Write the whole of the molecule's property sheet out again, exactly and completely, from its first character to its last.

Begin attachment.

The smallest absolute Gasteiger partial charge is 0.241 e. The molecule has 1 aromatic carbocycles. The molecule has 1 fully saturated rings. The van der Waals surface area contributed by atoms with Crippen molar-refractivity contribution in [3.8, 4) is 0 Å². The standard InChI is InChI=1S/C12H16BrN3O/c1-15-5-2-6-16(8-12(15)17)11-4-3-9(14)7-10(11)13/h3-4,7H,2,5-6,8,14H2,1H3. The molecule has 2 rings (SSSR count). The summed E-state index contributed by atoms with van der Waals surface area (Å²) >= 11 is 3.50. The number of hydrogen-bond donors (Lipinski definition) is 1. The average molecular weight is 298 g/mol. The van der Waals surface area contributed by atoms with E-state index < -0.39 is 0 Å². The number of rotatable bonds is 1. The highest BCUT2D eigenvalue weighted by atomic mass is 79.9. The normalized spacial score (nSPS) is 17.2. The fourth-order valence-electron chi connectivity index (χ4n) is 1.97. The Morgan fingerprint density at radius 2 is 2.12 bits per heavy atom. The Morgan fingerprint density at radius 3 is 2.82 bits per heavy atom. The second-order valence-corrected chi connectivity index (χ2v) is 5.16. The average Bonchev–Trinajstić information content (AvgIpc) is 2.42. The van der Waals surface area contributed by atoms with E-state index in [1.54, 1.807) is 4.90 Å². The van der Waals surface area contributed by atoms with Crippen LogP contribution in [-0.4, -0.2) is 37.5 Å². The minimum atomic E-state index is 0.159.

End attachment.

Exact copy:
The smallest absolute Gasteiger partial charge is 0.241 e. The molecule has 1 aromatic carbocycles. The molecule has 1 fully saturated rings. The van der Waals surface area contributed by atoms with Crippen molar-refractivity contribution in [3.8, 4) is 0 Å². The standard InChI is InChI=1S/C12H16BrN3O/c1-15-5-2-6-16(8-12(15)17)11-4-3-9(14)7-10(11)13/h3-4,7H,2,5-6,8,14H2,1H3. The molecule has 2 rings (SSSR count). The summed E-state index contributed by atoms with van der Waals surface area (Å²) >= 11 is 3.50. The number of hydrogen-bond donors (Lipinski definition) is 1. The average molecular weight is 298 g/mol. The van der Waals surface area contributed by atoms with E-state index < -0.39 is 0 Å². The number of rotatable bonds is 1. The highest BCUT2D eigenvalue weighted by atomic mass is 79.9. The normalized spacial score (nSPS) is 17.2. The fourth-order valence-electron chi connectivity index (χ4n) is 1.97. The Morgan fingerprint density at radius 2 is 2.12 bits per heavy atom. The Morgan fingerprint density at radius 3 is 2.82 bits per heavy atom. The second-order valence-corrected chi connectivity index (χ2v) is 5.16. The average Bonchev–Trinajstić information content (AvgIpc) is 2.42. The van der Waals surface area contributed by atoms with E-state index in [1.54, 1.807) is 4.90 Å². The van der Waals surface area contributed by atoms with Crippen LogP contribution in [-0.4, -0.2) is 37.5 Å². The minimum atomic E-state index is 0.159.